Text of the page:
I watched way too much TV as a kid, so I’m not exactly sure how I missed out on so many of the movies on this list. I hadn’t even seen Halloweentown until a few years ago, when my roommate turned it on as part of her annual Halloween viewing ritual and converted me into a fan as well. It turns out I had no immunity to the adorable Piper family and their big secret: though they live in the mortal world, they’re descended from witches from the magical world of Halloweentown, where witches, vampires, and other types of paranormal creatures live openly and in (relative) peace. The Pipers’ adventures in their beloved Halloweentown reminds me of the young adult book series Night World, from L.J. Smith, who also created The Vampire Diaries. Darker, grittier, and more dangerous than Halloweentown, the Night World is a society of vampires, werewolves, shapeshifters, and, yes, witches who all live secretly among mortals. They’re forbidden to fall in love with humans, so naturally, that’s exactly what they do. If you delight in the Halloweentown movies but crave slightly edgier plots and some wonderfully angsty star-crossed romance, pick up one of the nine Night World books—or grab the whole collection.

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Illuminae

Illuminae

by Amie Kaufman and Jay Kristoff

Leora’s Pick #1: Zenon: Girl of the 21st Century

Okay, so what you might remember from Zenon: Girl of the 21st Century is that a pop star named Proto Zoa gets stuck in space with a mega fan who wears neon scrunchies and metallic skirts and has oh-so-2000s-style bangs. But there was so much more, including great dialogue (“Zeedus Lapeedus”!) and an “Earth is so weird” narrative as told by a feisty female protagonist who is so homesick she could just die. Oh, and who could forget the plot? The space station that Zenon calls home is in danger of being sabotaged, which would cause the entire thing to crash, and everyone seems determined not to let Zenon save the day. To that effect, I propose that you pick up Illuminae by Amie Kaufman and Jay Kristoff. It’s a fun, futuristic book about two teenagers (who just broke up with each other, making for ultimate angst!) who are left stranded in a dangerous solar system that they must learn to navigate while also evading people (and AI) who are eager to stop them at all costs.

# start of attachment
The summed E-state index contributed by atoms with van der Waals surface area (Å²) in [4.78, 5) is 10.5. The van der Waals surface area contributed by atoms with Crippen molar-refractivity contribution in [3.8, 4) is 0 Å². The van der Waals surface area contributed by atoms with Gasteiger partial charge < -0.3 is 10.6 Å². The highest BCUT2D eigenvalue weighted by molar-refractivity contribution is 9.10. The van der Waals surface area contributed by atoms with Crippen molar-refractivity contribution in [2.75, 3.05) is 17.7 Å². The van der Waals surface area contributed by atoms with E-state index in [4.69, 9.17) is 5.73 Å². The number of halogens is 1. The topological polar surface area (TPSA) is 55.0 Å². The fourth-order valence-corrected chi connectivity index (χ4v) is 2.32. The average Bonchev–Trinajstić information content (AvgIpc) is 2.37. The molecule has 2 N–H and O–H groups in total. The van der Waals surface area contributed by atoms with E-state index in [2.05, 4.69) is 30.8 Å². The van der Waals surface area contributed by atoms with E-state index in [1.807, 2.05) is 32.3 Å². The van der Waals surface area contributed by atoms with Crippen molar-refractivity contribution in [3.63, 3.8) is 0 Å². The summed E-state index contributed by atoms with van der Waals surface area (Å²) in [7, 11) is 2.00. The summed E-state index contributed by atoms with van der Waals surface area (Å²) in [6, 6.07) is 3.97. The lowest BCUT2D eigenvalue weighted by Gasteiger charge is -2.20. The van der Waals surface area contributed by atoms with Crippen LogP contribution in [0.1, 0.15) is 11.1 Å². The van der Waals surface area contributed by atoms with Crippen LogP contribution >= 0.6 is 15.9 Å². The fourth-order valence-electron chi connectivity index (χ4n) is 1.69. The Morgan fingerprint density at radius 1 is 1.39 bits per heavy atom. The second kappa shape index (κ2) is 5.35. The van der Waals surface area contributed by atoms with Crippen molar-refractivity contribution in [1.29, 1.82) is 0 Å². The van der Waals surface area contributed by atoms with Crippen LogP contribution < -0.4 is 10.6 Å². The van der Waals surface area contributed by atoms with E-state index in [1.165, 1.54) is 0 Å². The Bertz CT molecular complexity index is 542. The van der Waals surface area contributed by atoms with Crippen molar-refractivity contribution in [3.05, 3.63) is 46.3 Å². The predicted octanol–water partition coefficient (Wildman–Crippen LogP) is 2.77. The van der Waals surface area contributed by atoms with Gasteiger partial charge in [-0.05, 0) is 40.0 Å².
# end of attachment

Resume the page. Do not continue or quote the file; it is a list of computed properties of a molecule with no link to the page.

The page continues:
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The Circle

The Circle

by Dave Eggers

Leora’s Pick #2: Smart House

Teenage me was obsessed with Ryan Merriman (the star of this cool-until-you-realize-it’s-terrifying movie), and so I watched this movie many, many times. The dream house that 13-year-old Ben Cooper wins in a competition is supposed to make his family’s lives easier. But as the computer that runs the house starts to take on a life of its own (after it starts to watch–and learn–from TV housewives of yore), it becomes more and more strict and protective until it deems the entire outside world too dangerous. The house, called PAT, starts by doing the types of normal things we see smart houses do now: regulate the temperature, turn on your favorite music, and even tell you what you need to buy from the grocery store. In Smart House, however, PAT goes a step further and also locks in the family and refuses to let them out. And while that last bit might seem a little dramatic, this sort of thing reflects a real-life question that haunts us: When will tech cross the line from helping us to controlling us? With that in mind, the book I think fellow fans of this excellent Ryan Merriman vehicle should read is Dave Eggers’ The Circle, which I have talked about a LOT because it feels so prescient. It’s a terrifying dystopian tale where a tech company employee utilizes the company’s systems to make her life better and better, only to realize that the cost of her desired ease is freedom. You won’t look at your Google Home the same way after reading it, I promise you.